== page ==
Food & Mood

There is so much can be done through good food choices plus there is further research being done to get more information on this topic.  It is kind of obvious that your body & brain are interconnected, so it makes sense that what you eat can & will impact your brain. 

A fabulous infograph by Mark Hyman

Anxiety will impact pretty much everyone at some stage in their lives, no one is immune to that.  Lifestyle can also have a huge impact, but I want to focus on the food angle.  Diets high in fruit & vegetables, whole grains & lean proteins are great for anxiety.  That is pretty general round up of info – so here are some items you may wish to include on a more regular basis.

Fatty fish

Omega 3 is a fatty acid that has a strong impact on cognitive function, which means it is great for mental health too.  THINK salmon, mackerel, sardines, trout or herring.  The current recommendation is at least 2 serves of fatty fish a week.  It is worth noting that salmon & sardines also contain vitamin D.

Vitamin D

The best option is to spend time in the sun.  Vitamin D is sometimes referred to as the sunshine vitamin, however changes in lifestyle have seen a drastic increase in the amount of people globally who are vitamin D deficient.  So, some dietary options.  Do you like mushrooms?  You can increase vitamin D in your mushrooms, by placing them gills up in the sun for approx. 10-15min.  Pretty cool right?!  Alternatively add in liver to your diet – I know a lot of you will not be keen on that idea, so here is an option.  Add a teaspoonful of pate into your spag bog sauce or meatballs – easy peasey & the fussy eaters will never know.  If you still can’t bear to add any of those into your diet, often a lot of foods are fortified with vitamin D, so check out your choice of dairy products & cereals.


These are powerhouses of nutrition.  They are rich in vitamin D & a high quality complete protein (that means they have all the essential amino acids).  One of the amino acids they contain is tryptophan, a precursor to serotonin which assists with regulation of mood, sleep, memory, even behaviour.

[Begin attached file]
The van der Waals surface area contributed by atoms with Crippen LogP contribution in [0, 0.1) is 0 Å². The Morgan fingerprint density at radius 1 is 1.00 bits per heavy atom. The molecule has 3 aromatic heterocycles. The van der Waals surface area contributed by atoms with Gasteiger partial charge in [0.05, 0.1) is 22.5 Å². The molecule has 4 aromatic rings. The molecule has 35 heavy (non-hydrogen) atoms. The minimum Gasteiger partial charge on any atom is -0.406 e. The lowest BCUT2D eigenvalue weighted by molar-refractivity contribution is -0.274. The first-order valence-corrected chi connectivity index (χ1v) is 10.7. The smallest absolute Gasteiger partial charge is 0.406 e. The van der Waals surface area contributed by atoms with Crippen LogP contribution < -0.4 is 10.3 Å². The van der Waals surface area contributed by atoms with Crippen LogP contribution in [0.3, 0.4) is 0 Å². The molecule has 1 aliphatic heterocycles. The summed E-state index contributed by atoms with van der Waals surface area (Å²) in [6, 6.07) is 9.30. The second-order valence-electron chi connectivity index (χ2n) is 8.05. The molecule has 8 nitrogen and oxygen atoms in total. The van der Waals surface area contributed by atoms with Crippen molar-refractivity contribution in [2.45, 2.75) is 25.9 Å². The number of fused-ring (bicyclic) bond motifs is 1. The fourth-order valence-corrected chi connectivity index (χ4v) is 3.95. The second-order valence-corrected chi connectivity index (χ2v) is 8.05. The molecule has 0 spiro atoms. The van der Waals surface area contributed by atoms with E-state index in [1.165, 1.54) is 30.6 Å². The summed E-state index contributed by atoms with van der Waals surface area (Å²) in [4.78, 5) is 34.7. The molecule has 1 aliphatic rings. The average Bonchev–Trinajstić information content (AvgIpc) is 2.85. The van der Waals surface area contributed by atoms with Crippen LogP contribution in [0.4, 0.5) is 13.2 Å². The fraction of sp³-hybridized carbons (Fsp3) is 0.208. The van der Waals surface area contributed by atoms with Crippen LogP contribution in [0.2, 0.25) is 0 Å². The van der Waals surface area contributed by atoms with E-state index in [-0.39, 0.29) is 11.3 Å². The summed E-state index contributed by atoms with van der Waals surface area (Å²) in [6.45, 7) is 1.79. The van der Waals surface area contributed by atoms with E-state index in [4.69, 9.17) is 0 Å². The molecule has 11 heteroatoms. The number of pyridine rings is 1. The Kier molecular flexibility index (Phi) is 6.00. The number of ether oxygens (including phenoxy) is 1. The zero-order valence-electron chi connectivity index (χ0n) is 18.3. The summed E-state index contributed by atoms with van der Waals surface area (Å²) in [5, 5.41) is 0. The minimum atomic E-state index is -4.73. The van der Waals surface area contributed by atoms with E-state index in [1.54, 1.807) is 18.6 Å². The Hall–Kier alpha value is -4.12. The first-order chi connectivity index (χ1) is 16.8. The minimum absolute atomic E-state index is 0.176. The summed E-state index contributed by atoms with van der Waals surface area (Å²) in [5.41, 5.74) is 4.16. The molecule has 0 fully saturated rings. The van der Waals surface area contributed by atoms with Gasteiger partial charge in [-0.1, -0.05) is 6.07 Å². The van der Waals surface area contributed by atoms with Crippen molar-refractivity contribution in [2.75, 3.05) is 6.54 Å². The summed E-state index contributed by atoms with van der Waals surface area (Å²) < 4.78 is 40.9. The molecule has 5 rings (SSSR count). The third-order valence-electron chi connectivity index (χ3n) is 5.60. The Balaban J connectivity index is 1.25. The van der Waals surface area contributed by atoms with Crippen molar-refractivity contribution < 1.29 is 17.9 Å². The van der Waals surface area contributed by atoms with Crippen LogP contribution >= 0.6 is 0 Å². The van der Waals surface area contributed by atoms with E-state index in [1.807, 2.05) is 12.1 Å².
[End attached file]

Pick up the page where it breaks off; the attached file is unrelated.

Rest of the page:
Fermented probiotic foods, such as yoghurt, are great for anxiety.  The best option is plain Greek yoghurt as it contains active live cultures such as Lactobaccilus & Bifidobacteria.  If yoghurt isn’t your thing THINK sauerkraut, kombucha or miso for a few alternate fermented probiotic options.  It is the positive effect of the probiotic which is the key point.

Nuts & seeds

Pepitas or pumpkin seeds – whatever you like to call them, are a great source of potassium & zinc.  The potassium helps with blood pressure & electrolyte balance; whilst the zinc is essential to brain & nerve development. 

Brazil nuts are high in selenium which can assist with reducing inflammation (which can be heightened when experiencing anxiety).

Almonds are also a great source of magnesium & vitamin E.  Maybe grab a handful of nuts for an on the go snack or make a DIY trail mix, there are loads of benefits.

Dark chocolate

You need to aim for 70% cocoa content or higher (just remember to still keep your serving size small as it still contains sugars & fats).  Dark chocolate contains flavanols, which are antioxidants that help the brain.  It is also high in tryptophan, as well as being another good source of magnesium.


The active ingredient in turmeric is curcumin, which is great for reducing inflammation & oxidative stress.  These are problems often experienced in people with mood disorders such as anxiety or depression.  Turmeric is a spice used a lot in Indian & South East Asian cooking, which means there are loads of recipes available & it is often an easy/family acceptable add into your cooking repertoire.

There are of course other foods which are also beneficial, but these are usually pretty easy additions into a diet.

#SelfCareSunday #RUOK #MentalHealth #FoodIsMedicine #Why #DidNotKnowThat #ConsicouslyNutritious

Published by Shân

I am incredibly passionate about food and its healing power – it is pretty amazing how what you eat affects how your body works! In fact, I was so fascinated, I went & got myself a degree in it – a Bachelor of Health Science (Nutritional and Dietetic Medicine). Now in all honesty I don’t eat or live a perfect lifestyle, nor will I ever pretend I do. Realistically I know you won’t be perfect either. And that’s OK. As a Clinical Nutritionist I focus on what we eat and how this has an impact on our health and wellness – everyday.

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